A few years ago I read a western tale involving the basic trope of settlers versus Indians. Afterward, I checked out the reviews and the writer had gotten grief from some reviewers because a Native American character who was treated decently by a white woman turned around and brutalized her. One particular reviewer clearly considered this a racist characterization. I didn’t see anything racist in it, particularly not when I looked at all the characterizations in the story.
In fact, I think some of the negative reviewers were the ones being racist, although in a very subtle and convoluted way. I think that many of the negative reviews came from folks who, not only carried a healthy dose of disgust at the way European settlers so often treated Native Americans, but also accepted the “noble savage" myth. With that viewpoint, any Native American character has to have an innate decency to match against and call attention to the brutality of the “civilized” white men. One problem with this viewpoint is that the noble savage myth is indeed a myth, whether you're talking about American Apaches, African Bushmen, Australian Aborigines, or European Cro-magnons. None of these peoples, or a thousand other tribal societies, lived by some idealized civilized code of conduct. Not only would it have been foolish for them to do so, but each was a completely realized and fully developed culture of its own, which did not necessarily value the same things as other cultures.
The worst part about this approach is that it actually diminishes those it seeks to promote. It turns them into less than full humans, draws them more as stereotypes (although a positive stereotype) than as living, breathing people. The fact is, as I've argued before, the Native American tribes were completely and fully human in every way. That means they were capable of great bravery and great treachery, of innocence and evil, and of kindness and savagery. They loved and they hated. Their culture taught them different ways of dealing with the world than my culture has taught me. And some of them, like with any group of humans, were just plain nasty sons of bitches.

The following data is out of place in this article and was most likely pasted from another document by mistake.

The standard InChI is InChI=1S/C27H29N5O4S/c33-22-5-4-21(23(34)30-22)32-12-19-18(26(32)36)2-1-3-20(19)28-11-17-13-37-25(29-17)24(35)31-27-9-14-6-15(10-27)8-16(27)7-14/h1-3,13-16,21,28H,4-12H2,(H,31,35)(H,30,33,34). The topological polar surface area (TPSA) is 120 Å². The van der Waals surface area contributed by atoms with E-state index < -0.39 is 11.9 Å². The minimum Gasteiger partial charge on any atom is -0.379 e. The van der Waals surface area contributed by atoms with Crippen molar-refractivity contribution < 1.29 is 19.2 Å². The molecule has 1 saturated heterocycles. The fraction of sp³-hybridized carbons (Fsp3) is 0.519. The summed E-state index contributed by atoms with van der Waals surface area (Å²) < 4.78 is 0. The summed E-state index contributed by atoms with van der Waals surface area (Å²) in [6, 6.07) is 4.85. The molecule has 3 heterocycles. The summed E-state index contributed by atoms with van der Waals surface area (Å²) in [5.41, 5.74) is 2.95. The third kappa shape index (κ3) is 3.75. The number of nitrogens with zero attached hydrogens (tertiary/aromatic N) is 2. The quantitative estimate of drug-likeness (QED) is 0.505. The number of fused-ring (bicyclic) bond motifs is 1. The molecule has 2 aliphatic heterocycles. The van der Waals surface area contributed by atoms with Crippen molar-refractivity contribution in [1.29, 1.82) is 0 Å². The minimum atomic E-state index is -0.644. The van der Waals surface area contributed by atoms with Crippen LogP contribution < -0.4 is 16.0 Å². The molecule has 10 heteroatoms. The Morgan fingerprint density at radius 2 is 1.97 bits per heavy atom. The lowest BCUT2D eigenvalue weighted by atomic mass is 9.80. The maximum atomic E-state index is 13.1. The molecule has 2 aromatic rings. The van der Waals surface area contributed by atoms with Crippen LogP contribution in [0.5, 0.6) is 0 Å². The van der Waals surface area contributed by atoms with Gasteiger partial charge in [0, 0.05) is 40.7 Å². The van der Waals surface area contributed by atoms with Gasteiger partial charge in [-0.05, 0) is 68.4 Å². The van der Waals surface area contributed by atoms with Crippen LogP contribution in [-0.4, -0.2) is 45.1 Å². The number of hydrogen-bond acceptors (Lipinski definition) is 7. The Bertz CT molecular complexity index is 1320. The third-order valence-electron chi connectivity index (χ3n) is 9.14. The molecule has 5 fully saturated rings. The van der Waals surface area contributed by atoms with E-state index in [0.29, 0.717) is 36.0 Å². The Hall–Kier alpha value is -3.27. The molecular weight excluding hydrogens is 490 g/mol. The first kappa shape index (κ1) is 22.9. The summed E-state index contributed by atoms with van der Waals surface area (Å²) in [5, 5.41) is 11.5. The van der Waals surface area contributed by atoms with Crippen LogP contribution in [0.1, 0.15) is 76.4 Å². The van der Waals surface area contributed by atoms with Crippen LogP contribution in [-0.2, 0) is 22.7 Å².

It is not racist to have a Native American character who is a villain, no more than it’s racist to have a black character who is a criminal. Of course it is a problem if “all” of your Native Americans are villains, or all your black characters criminals. It’s also completely unrealistic. It’s also unrealistic, however, if all your Native Americans are depicted as noble savages. It diminishes a people if you turn them into stereotypes, even if the stereotype is generally positive.
In the story I’m talking about at the top, the “kind” white woman was a Christian woman who had good intentions but who was treating the “Indian” character more like a wayward child than a complete and complex human being. What the story really showed was that a mixture of naivety and a holier-than-thou attitude can get you hurt.
This whole issue raises another point. You can’t judge a writer’s attitudes from the depiction of one character. In a realistic world, any single character, of any ethnic type or any gender, could be a villain or a hero. Realistically, they’ll probably have some aspects of both. They’d show the traits that belong to all of humanity by virtue of our common biological origin.